DeKalb Market Hall: Deconstructing aura embedded in the typographic communication of global cultures.
Typographic Design 3 (COMD2427)
Activity Description: Provide a brief description of the activity
Deconstructing aura embedded in the typographic communication of global cultures provides a platform to discuss messaging in communication.
This low-stakes activity introduces students to multiple diverse cultures through a place-based learning assignment. It integrates Intercultural Knowledge and Competency with High-Impact Educational Practice of Diversity/Global Learning through the deconstruction of graphics incorporated in the cultural representations.
Students visit the DeKalb Market Hall, to explore typography as a narrative tool. The food hall, once the birthplace of the Brooklyn Hip Hop scene, now showcases 40 vendors who reflect the current cultural and ethnic diversity of the Brooklyn. The activity begins in the classroom before our visit through a discussion of cultural representation by commercial venues. At the market, students select one vendor that represents a culture that they are familiar with and one they are not. They photograph and gather material for research and presentation. For homework, students post, via OpenLab, photos of the culture they are familiar with and a brief interpretation.
In a week-long assignment, students interpret the tropes used to convey specific cultures. They present to the class the visual devises and conventions that reveal the graphic narrative that the audience/consumer readily recognizes and understands. Through verbal reflection, students familiar with the cultures presented give context, while students unfamiliar add alternative interpretation.
Learning Goals: What do you aim to achieve with this activity?
This project is designed to enhance the appreciation of a diverse mix of influences—and interpretations. By engaging in, and reflecting on content in a local environment, students reinforce and internalize insights gained. Through the process of reflecting on the everyday environment, the awareness of lifelong learning is established.
The goal of the assignment is to provide an understanding of the communication of aura, the fluctuating nature of cultural authenticity, and how they are visually communicated. Through place-based learning, students experience typography as a way to confer meaning and establish context.
To increase engagement, students explore “cultural” signifiers in their intended setting. Food, a topic enjoyed by most, is used to entice curiosity. The sharing culture via personal experience lends an aura of authenticity to low-stakes class discussion.
Timing: At what point in the lesson or semester do you use this activity? How much classroom time do you devote to it? How much out-of-class time is expected?
The activity is given on the fourth-fifth week of the semester to prepare students for an assignment that requires design from a specific point-of-view. Students analyze and blog for homework. An in-class presentation and discussion takes place the following week. This is a two-week, assignment, approximately four hours of homework and two hours of class time.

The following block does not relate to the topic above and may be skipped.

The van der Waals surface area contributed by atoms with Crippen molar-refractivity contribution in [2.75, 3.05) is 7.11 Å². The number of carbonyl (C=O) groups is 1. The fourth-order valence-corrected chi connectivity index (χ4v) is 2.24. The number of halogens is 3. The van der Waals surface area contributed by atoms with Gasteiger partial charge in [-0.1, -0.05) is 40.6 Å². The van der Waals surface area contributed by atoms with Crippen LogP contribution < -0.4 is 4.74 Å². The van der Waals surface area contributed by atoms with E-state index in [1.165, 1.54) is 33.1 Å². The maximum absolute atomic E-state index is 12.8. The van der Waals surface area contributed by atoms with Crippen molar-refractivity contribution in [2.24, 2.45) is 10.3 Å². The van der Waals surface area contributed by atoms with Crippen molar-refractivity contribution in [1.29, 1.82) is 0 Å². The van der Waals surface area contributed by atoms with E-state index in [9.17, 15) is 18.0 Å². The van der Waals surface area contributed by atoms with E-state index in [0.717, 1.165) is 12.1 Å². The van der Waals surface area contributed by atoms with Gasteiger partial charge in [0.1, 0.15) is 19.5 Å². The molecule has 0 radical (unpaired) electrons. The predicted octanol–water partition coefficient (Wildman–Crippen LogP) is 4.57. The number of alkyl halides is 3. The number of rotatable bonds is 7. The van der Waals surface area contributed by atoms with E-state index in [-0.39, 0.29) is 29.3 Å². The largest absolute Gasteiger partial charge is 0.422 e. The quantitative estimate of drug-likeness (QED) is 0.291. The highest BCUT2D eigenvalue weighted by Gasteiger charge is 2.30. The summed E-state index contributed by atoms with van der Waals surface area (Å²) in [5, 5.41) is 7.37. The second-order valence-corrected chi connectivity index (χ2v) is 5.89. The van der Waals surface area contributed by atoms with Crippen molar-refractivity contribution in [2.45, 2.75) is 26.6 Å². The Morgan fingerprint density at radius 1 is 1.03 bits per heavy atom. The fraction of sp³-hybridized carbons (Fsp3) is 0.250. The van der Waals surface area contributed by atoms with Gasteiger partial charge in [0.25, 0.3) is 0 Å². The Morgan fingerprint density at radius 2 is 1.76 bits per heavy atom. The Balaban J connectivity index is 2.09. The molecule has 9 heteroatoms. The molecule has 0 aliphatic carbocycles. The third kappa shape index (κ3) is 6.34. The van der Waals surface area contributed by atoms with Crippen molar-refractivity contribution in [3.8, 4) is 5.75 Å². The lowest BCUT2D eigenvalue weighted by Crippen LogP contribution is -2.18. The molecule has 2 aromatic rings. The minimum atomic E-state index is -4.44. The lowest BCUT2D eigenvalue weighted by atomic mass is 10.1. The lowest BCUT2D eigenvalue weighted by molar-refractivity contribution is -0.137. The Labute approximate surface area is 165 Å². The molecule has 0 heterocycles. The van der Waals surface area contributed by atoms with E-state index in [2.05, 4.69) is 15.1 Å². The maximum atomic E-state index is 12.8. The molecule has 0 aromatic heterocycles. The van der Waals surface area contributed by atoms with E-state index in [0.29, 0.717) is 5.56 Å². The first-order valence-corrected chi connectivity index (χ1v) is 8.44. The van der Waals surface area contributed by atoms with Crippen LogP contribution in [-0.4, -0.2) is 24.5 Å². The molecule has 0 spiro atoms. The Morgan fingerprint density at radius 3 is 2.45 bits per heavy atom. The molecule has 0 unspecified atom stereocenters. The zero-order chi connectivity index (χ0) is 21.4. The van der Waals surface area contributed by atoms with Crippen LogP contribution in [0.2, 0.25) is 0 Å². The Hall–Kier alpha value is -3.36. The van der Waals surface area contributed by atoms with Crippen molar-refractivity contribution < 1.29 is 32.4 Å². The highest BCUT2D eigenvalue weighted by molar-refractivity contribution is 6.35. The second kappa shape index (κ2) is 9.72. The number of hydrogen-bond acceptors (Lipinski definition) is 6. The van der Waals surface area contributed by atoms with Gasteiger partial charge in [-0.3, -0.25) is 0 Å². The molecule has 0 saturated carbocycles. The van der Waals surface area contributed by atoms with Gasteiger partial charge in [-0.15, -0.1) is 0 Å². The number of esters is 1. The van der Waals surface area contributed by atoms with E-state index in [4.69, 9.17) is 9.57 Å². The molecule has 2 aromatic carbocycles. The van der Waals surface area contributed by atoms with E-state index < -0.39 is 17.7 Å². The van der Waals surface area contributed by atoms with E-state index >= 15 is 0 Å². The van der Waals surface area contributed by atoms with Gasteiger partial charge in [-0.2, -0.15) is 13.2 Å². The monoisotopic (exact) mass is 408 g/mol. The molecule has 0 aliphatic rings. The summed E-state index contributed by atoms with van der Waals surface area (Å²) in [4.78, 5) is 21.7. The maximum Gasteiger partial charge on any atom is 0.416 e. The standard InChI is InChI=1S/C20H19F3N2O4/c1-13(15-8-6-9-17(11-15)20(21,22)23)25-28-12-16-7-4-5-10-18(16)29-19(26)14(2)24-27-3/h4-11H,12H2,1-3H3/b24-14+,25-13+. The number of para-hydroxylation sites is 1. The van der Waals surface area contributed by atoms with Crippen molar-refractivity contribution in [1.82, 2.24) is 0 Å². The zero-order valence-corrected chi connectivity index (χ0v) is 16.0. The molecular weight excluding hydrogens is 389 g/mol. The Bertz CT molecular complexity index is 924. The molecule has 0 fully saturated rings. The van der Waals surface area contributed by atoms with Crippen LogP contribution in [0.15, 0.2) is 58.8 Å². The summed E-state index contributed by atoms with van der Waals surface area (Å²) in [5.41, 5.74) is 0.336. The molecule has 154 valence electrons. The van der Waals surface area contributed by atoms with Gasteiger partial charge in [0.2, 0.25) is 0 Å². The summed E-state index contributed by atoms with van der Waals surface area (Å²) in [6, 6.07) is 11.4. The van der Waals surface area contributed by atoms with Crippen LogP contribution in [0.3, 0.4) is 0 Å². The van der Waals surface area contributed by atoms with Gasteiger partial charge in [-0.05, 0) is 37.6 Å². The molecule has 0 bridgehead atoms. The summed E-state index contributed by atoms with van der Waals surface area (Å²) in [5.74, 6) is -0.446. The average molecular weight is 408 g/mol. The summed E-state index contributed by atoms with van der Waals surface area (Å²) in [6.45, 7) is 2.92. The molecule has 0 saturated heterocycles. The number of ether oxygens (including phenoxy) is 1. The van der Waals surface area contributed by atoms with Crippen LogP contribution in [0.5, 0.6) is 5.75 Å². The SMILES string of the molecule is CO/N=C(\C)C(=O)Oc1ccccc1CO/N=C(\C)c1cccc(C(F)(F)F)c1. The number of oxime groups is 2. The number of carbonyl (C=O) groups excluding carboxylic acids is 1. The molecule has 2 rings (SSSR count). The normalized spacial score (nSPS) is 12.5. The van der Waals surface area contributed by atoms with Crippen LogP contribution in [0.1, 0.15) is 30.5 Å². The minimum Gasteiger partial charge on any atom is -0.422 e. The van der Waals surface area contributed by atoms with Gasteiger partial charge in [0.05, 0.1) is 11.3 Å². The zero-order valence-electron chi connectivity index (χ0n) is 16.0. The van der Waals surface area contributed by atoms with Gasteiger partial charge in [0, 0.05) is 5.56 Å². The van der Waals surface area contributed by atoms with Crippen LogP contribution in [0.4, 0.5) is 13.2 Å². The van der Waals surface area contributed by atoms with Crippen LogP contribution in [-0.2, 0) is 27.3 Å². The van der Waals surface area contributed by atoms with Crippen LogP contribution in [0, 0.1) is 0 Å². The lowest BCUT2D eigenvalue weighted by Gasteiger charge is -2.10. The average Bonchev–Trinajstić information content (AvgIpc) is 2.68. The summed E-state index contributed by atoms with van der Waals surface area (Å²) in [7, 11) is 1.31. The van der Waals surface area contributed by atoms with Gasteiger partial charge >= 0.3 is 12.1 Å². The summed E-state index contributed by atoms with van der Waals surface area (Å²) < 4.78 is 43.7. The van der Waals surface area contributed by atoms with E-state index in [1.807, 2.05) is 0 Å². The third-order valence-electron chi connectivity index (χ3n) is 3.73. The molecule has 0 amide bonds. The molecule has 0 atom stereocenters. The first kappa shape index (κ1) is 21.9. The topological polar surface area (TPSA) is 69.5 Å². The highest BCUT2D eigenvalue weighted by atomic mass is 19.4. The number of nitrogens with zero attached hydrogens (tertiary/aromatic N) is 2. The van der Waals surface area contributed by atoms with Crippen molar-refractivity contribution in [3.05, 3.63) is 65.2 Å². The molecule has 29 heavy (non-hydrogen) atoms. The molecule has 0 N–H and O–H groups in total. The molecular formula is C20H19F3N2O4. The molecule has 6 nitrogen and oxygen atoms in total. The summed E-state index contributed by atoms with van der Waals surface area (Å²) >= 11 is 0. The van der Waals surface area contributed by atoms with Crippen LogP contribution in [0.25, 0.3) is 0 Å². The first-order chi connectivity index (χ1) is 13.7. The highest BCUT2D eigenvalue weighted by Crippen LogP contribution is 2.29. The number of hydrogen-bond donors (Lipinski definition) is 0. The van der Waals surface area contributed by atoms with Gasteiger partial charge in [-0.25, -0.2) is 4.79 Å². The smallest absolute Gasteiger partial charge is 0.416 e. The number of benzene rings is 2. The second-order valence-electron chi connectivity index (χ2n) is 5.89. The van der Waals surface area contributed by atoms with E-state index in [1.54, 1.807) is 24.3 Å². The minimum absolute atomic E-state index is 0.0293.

Logistics: What preparation is needed for this activity? What instructions do you give students? Is the activity low-stakes, high-stakes, or something else?
In this low-stakes assignment, students are given a clear explanation of objectives and expectations. To introduce the assignment, students receive handouts that explain the assignment and introduce questions. The assignment is posted on the class website.
Students record images with a camera/phone and post images and reflections to the class blog. In-class presentations and discussions begin with a review of terminology and a series of prompts. Throughout the discussion, prompts are reintroduced if needed to spur discussion.
In-class presentations include a handout explaining the presentation and discussion and a handout with terminology.
During class, terminology is written on the board, and prompts are reintroduced to spur discussion
Assessment: How do you assess this activity? What assessment measures do you use? Do you use a VALUE rubric? If not, how did you develop your rubric? Is your course part of the college-wide general education assessment initiative?
Key markers: Attendance and participation
Points are assigned for:
• The reflection blog
• Presentation of photos and marketing material gathered from the location
• Presentation of typographic research.
To access how students meaningfully engage with others we use the Intercultural Knowledge and Competence rubric.
Other value rubric assessment include: Inquiry and Analysis, Critical Thinking, Creative Thinking, Written Communication, Oral Communication, Civic Knowledge and Engagement—Local and Global, Intercultural Knowledge and Competence, Foundations and Skills for Lifelong Learning, and Integrative Learning.
Reflection: How well did this activity work in your classroom? Would you repeat it? Why or why not? What challenges did you encounter, and how did you address them? What, if anything, would you change? What did students seem to enjoy about the activity?
I have not yet employed this activity in the classroom.
Additional Information: Please share any additional comments and further documentation of the activity – e.g. assignment instructions, rubrics, examples of student work, etc. These can be links to pages or posts on the OpenLab.
Please share a helpful link to a pages or post on the OpenLab